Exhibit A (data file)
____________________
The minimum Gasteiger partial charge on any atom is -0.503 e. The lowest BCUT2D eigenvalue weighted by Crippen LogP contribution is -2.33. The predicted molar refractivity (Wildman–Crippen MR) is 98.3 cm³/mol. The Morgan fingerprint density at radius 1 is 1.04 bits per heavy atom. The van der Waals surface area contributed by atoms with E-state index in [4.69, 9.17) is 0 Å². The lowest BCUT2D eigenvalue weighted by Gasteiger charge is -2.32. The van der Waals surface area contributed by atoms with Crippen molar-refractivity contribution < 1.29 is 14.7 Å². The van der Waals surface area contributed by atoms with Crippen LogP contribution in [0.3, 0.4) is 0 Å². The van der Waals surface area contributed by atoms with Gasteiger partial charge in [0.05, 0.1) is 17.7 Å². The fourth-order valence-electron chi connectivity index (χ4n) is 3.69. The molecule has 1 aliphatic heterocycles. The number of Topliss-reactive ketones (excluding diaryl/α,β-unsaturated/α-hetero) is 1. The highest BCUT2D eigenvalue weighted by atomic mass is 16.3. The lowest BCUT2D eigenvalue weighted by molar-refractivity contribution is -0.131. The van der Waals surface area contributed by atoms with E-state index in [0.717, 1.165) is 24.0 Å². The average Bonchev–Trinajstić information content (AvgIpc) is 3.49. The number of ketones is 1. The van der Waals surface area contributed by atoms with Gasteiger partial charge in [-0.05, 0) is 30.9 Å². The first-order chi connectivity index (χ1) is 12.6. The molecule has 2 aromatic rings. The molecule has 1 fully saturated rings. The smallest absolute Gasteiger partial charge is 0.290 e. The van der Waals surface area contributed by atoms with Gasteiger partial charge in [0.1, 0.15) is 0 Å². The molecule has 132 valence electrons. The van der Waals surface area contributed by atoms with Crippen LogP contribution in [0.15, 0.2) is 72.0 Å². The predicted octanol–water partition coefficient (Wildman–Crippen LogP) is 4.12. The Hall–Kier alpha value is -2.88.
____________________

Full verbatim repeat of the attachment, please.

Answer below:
The minimum Gasteiger partial charge on any atom is -0.503 e. The lowest BCUT2D eigenvalue weighted by Crippen LogP contribution is -2.33. The predicted molar refractivity (Wildman–Crippen MR) is 98.3 cm³/mol. The Morgan fingerprint density at radius 1 is 1.04 bits per heavy atom. The van der Waals surface area contributed by atoms with E-state index in [4.69, 9.17) is 0 Å². The lowest BCUT2D eigenvalue weighted by Gasteiger charge is -2.32. The van der Waals surface area contributed by atoms with Crippen molar-refractivity contribution < 1.29 is 14.7 Å². The van der Waals surface area contributed by atoms with Crippen LogP contribution in [0.3, 0.4) is 0 Å². The van der Waals surface area contributed by atoms with Gasteiger partial charge in [0.05, 0.1) is 17.7 Å². The fourth-order valence-electron chi connectivity index (χ4n) is 3.69. The molecule has 1 aliphatic heterocycles. The number of Topliss-reactive ketones (excluding diaryl/α,β-unsaturated/α-hetero) is 1. The highest BCUT2D eigenvalue weighted by atomic mass is 16.3. The lowest BCUT2D eigenvalue weighted by molar-refractivity contribution is -0.131. The van der Waals surface area contributed by atoms with E-state index in [0.717, 1.165) is 24.0 Å². The average Bonchev–Trinajstić information content (AvgIpc) is 3.49. The number of ketones is 1. The van der Waals surface area contributed by atoms with Gasteiger partial charge in [-0.05, 0) is 30.9 Å². The first-order chi connectivity index (χ1) is 12.6. The molecule has 2 aromatic rings. The molecule has 1 fully saturated rings. The smallest absolute Gasteiger partial charge is 0.290 e. The van der Waals surface area contributed by atoms with Gasteiger partial charge in [0.1, 0.15) is 0 Å². The molecule has 132 valence electrons. The van der Waals surface area contributed by atoms with Crippen LogP contribution in [0.15, 0.2) is 72.0 Å². The predicted octanol–water partition coefficient (Wildman–Crippen LogP) is 4.12. The Hall–Kier alpha value is -2.88.